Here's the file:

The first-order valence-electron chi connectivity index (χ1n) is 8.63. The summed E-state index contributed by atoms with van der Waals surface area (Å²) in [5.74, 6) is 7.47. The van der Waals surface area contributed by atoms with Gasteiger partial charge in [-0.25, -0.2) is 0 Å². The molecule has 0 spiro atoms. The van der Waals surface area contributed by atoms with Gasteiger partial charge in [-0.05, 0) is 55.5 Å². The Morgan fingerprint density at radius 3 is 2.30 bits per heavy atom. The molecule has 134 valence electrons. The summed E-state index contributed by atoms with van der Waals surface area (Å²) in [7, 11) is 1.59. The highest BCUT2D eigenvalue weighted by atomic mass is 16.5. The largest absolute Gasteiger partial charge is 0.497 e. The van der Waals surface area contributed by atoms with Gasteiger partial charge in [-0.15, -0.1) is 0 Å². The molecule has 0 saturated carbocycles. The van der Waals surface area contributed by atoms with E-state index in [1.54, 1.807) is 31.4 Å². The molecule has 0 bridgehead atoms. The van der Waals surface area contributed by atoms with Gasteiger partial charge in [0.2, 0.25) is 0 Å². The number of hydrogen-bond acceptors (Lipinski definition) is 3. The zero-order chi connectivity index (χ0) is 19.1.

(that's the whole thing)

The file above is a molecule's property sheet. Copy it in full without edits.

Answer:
The first-order valence-electron chi connectivity index (χ1n) is 8.63. The summed E-state index contributed by atoms with van der Waals surface area (Å²) in [5.74, 6) is 7.47. The van der Waals surface area contributed by atoms with Gasteiger partial charge in [-0.25, -0.2) is 0 Å². The molecule has 0 spiro atoms. The van der Waals surface area contributed by atoms with Gasteiger partial charge in [-0.05, 0) is 55.5 Å². The Morgan fingerprint density at radius 3 is 2.30 bits per heavy atom. The molecule has 134 valence electrons. The summed E-state index contributed by atoms with van der Waals surface area (Å²) in [7, 11) is 1.59. The highest BCUT2D eigenvalue weighted by atomic mass is 16.5. The largest absolute Gasteiger partial charge is 0.497 e. The van der Waals surface area contributed by atoms with Gasteiger partial charge in [-0.15, -0.1) is 0 Å². The molecule has 0 saturated carbocycles. The van der Waals surface area contributed by atoms with E-state index in [1.54, 1.807) is 31.4 Å². The molecule has 0 bridgehead atoms. The van der Waals surface area contributed by atoms with Gasteiger partial charge in [0.2, 0.25) is 0 Å². The number of hydrogen-bond acceptors (Lipinski definition) is 3. The zero-order chi connectivity index (χ0) is 19.1.